Monday, 19 January 2015

Freemasonry in 18th Century Britain and France

On the 24th of June (the feast-day of St John the Baptist), 1716, a group of men came together in "The Apple Tree" tavern in Covent Garden. They had previously been meeting in four separate groups in this tavern, and in three others (The Goose & Gridiron, The Rummer & Grapes and The Crown), but they now resolved to form a single "Grand Lodge of London and Westminster." When, in the following year, the lodge elected Anthony Sayer as its first Grand Master, the "Craft and Mystery of Freemasonry" was born.

The Goose and Gridiron, one of the four taverns in which the early Masonic Lodges met (image is in the Public Domain).

The "Grand Lodge" was, in these first years, very much a London institution, structured along the same lines as the City Livery Companies, but bringing together men from very different professional backgrounds (including lawyers, businessmen and Anglican clergy). Its rationale seems to have been essentially social, with no specific religious or political agenda.

The third Grand Master was John Theophilus Desaguliers, an Anglican priest from a French Huguenot family, who initiated both Francis, Duke of Lorraine (subsequently Holy Roman Emperor), and Frederick, Prince of Wales into the craft. Desaguliers was also a scientist, a Fellow of the Royal Society, who had acted as an experimental assistant to Sir Isaac Newton.

John Theophilus Desaguliers (image is in the Public Domain).

A formal constitution "for the use of the Lodges in London and Westminster" was commissioned by Desaguliers in 1723, and prepared by James Anderson, a Scottish Presbyterian clergyman.

James Anderson's Constitution of 1723 (image is in the Public Domain). It was reprinted in Philadelphia in 1734, by Benjamin Franklin (subsequently elected as the "Grand Master of the Masons of Pennsylvania"), and was also translated into Dutch (1736), German (1741) and French (1745).

This constitution contains much "speculative history" (some would say "pseudo-history"), tracing the origins of the Masonic tradition back through the "lodges" of Medieval stone-masons to Euclid, Pythagoras and ultimately to Hiram Abiff, the supposed architect of Solomon's Temple. This is, of course, a fantasy in its entirety, but a harmless one, so long as we don't fully lose sight of the fact that freemasonry really began in a London alehouse in the summer of 1716.

The Grand Lodge of France was established in 1728, by Catholic Jacobite refugees from Scotland, its first Grand Master being the Duke of Wharton. A Papal interdiction on Catholics participating in Masonic rituals was issued in 1738, but was never ratified by the French parliament, and was largely ignored in France. Many lodges included Catholic priests as active members, and at least one lodge was reserved exclusively for them.

A rare example of a preserved 18th Century Masonic temple at the Chateau de Mongenan (image licensed under OTRS).

The Grand Lodge of France was reorganised in 1771, under its aristocratic Grand Master, Philippe d'Orleans (later known as "Philippe Egalite," because of his support for many of the key ideals of the French Revolution), and was subsequently renamed the Grand Orient (the distinction between the Grand Lodge and the Grand Orient persists in French freemasonry, and depends on the premise that, whilst adherents to the former must acknowledge the existence of a "Supreme Being," the latter tradition is open also to atheists and agnostics).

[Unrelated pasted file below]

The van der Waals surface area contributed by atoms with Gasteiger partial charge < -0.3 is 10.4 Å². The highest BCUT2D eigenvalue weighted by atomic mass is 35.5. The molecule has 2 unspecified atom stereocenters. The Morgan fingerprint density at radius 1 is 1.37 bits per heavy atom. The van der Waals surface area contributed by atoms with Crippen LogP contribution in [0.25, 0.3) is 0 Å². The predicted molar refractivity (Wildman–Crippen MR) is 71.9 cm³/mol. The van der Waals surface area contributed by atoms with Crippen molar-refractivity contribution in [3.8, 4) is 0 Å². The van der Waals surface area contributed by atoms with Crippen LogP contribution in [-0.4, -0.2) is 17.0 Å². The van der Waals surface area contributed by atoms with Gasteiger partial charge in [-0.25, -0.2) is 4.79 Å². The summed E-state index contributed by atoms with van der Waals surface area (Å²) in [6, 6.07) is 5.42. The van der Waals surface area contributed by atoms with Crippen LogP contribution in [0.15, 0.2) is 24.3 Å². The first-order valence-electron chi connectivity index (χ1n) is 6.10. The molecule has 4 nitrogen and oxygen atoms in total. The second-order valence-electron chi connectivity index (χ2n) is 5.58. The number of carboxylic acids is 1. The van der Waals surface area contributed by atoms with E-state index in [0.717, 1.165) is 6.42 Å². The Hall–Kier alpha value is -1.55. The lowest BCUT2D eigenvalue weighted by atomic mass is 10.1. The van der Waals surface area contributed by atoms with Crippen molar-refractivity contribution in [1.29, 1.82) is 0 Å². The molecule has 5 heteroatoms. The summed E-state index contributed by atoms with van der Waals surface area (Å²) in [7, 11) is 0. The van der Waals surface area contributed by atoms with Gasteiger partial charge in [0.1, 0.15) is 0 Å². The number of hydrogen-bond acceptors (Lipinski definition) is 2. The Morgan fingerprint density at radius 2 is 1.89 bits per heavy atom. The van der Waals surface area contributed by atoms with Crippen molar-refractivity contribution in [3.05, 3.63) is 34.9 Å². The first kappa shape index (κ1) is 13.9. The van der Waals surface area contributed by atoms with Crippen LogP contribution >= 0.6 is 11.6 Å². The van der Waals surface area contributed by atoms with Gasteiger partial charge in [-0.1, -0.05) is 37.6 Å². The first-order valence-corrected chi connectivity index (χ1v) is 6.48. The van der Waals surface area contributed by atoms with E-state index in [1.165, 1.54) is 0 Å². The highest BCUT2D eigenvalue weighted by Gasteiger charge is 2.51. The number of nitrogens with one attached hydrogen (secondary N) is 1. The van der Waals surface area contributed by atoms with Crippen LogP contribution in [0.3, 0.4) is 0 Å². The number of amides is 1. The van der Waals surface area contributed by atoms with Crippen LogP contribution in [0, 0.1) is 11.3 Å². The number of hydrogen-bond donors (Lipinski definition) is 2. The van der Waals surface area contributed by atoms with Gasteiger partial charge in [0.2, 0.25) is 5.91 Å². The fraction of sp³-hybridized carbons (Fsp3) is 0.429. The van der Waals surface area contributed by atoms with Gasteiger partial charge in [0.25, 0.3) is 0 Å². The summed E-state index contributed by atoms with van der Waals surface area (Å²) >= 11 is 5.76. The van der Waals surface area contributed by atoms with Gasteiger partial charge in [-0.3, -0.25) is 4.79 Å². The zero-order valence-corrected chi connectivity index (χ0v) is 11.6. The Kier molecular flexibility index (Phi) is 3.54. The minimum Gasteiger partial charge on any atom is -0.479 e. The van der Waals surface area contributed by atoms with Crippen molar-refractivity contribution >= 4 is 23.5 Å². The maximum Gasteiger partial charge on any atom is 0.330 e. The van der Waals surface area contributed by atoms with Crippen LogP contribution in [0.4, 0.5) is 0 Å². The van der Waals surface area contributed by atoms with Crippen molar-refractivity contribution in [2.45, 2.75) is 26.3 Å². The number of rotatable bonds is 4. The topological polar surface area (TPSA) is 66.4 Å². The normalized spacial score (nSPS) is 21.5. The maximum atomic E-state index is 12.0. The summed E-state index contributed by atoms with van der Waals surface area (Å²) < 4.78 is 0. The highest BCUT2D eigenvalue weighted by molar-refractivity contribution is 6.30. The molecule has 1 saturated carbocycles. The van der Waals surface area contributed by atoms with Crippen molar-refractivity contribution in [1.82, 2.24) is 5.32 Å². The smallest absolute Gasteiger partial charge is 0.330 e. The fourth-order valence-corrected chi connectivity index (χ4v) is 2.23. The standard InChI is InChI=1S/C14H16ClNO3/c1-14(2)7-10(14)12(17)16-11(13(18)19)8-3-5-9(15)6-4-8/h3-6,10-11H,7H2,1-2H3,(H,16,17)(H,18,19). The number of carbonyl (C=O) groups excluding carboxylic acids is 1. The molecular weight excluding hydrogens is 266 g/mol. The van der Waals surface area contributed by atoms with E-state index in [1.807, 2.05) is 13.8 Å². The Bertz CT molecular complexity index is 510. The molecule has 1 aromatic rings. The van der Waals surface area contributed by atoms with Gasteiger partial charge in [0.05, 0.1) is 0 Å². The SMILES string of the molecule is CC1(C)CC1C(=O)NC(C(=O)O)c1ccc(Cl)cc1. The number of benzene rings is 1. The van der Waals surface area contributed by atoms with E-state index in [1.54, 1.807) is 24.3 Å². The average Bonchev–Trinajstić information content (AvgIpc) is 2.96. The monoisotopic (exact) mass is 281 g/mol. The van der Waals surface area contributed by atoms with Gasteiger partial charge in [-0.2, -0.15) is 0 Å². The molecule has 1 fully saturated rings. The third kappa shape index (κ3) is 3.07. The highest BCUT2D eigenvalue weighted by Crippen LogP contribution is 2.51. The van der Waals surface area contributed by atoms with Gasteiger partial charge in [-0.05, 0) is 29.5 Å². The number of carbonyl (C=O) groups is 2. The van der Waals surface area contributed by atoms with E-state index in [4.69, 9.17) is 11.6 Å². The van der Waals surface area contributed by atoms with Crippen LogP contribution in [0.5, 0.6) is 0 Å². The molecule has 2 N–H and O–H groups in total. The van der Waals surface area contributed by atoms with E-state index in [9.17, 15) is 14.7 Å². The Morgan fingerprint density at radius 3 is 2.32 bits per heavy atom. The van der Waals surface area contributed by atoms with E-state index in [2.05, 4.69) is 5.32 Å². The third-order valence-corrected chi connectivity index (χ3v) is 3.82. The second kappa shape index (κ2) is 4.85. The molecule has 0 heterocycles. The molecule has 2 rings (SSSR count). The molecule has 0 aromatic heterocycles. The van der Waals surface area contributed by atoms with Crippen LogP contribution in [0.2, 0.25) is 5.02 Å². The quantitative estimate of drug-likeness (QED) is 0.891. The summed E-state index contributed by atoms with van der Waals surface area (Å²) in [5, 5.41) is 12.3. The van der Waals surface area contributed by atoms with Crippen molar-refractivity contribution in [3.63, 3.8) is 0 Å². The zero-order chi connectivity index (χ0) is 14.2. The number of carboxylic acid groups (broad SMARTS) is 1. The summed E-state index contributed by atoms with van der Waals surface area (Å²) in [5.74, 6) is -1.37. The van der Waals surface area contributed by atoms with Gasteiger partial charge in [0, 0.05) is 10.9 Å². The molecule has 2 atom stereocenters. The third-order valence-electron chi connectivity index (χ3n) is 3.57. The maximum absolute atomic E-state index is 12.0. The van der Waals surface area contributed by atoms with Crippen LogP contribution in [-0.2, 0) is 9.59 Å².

Philippe d'Orleans, by Antoine-Francois Callet, Palais de Versailles (image is in the Public Domain).

Some post-revolutionary Catholic historiography would later portray the French Revolution as a Masonic conspiracy set on the destruction of Christianity, but the truth is that freemasons were active on both sides of the American and French Revolutions, and that their ranks included both believers and non-believers. Philippe d'Orleans, specifically, sought a compromise between revolutionary and monarchical principles which might have spared France the Terror (as the Terror unfolded, it would claim his own life, as well as countless others).

The Festival of the Supreme Being, 1794, by Pierre-Antoine Demachy. Musee Carnavalet (image is in the Public Domain).

Although Robespierre's "Cult of the Supreme Being" clearly drew on Masonic traditions and symbolism, the Revolution was ultimately a disaster for freemasonry: of the 1000 lodges active in 1789, and subsequently suppressed by the Committee of Public Safety, only 75 were in a position to resume their activities in 1801.

Masonic initiation ceremony, Paris 1745 (the colouring dates to 1805). Image is in the Public Domain.

Masonic "Third Degree" ceremony, Paris, 1745 (the colouring dates to 1805). Image is in the Public Domain.

When Napoleon Bonaparte came to power, he made his brother, Joseph, Master of the Grand Orient, but he made clear his own cynical position towards the end of his life, from his exile on Saint Helena: "Freemasons are a pile of imbeciles who assemble for good cheer, and for the execution of many ridiculous follies. Nevertheless, they have carried out good actions from time to time."

Freemasons' Hall, London. Photo: Eluveitie (licensed under CCA).

I am not now, and have never been, a freemason, but can certainly recommend a tour of Freemasons' Hall as one of the more interesting and unusual things to do in London, and the library there as an excellent resource for historical writers.

Mark Patton's novels, Undreamed Shores, An Accidental King and Omphalos, are published by Crooked Cat Publications, and can be purchased from Amazon UK or Amazon USA.

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